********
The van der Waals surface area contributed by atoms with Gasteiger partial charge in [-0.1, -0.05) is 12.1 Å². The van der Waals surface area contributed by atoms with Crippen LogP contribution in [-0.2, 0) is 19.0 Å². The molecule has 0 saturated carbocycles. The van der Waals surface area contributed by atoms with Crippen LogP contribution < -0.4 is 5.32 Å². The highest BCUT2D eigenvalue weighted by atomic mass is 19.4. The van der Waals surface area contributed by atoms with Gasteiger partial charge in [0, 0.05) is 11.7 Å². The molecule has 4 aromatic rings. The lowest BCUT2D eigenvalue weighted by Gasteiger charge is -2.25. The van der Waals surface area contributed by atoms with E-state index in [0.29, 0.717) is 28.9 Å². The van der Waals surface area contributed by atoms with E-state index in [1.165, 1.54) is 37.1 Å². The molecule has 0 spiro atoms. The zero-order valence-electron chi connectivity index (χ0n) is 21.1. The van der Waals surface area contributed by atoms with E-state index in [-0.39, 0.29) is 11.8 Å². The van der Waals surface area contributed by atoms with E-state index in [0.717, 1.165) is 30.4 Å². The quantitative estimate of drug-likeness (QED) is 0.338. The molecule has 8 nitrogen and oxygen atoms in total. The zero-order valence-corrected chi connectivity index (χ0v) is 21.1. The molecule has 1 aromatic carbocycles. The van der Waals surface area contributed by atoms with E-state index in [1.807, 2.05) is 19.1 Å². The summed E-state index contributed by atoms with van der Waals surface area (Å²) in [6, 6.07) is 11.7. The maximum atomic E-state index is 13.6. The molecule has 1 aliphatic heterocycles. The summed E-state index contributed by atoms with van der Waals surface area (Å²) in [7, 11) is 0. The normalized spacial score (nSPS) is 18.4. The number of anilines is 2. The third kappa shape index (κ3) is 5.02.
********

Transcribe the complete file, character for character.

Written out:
The van der Waals surface area contributed by atoms with Gasteiger partial charge in [-0.1, -0.05) is 12.1 Å². The van der Waals surface area contributed by atoms with Crippen LogP contribution in [-0.2, 0) is 19.0 Å². The molecule has 0 saturated carbocycles. The van der Waals surface area contributed by atoms with Crippen LogP contribution < -0.4 is 5.32 Å². The highest BCUT2D eigenvalue weighted by atomic mass is 19.4. The van der Waals surface area contributed by atoms with Gasteiger partial charge in [0, 0.05) is 11.7 Å². The molecule has 4 aromatic rings. The lowest BCUT2D eigenvalue weighted by Gasteiger charge is -2.25. The van der Waals surface area contributed by atoms with E-state index in [0.29, 0.717) is 28.9 Å². The van der Waals surface area contributed by atoms with E-state index in [1.165, 1.54) is 37.1 Å². The molecule has 0 spiro atoms. The zero-order valence-electron chi connectivity index (χ0n) is 21.1. The van der Waals surface area contributed by atoms with E-state index in [-0.39, 0.29) is 11.8 Å². The van der Waals surface area contributed by atoms with E-state index in [0.717, 1.165) is 30.4 Å². The quantitative estimate of drug-likeness (QED) is 0.338. The molecule has 8 nitrogen and oxygen atoms in total. The zero-order valence-corrected chi connectivity index (χ0v) is 21.1. The molecule has 1 aromatic carbocycles. The van der Waals surface area contributed by atoms with E-state index in [1.807, 2.05) is 19.1 Å². The summed E-state index contributed by atoms with van der Waals surface area (Å²) in [6, 6.07) is 11.7. The maximum atomic E-state index is 13.6. The molecule has 1 aliphatic heterocycles. The summed E-state index contributed by atoms with van der Waals surface area (Å²) in [7, 11) is 0. The normalized spacial score (nSPS) is 18.4. The number of anilines is 2. The third kappa shape index (κ3) is 5.02.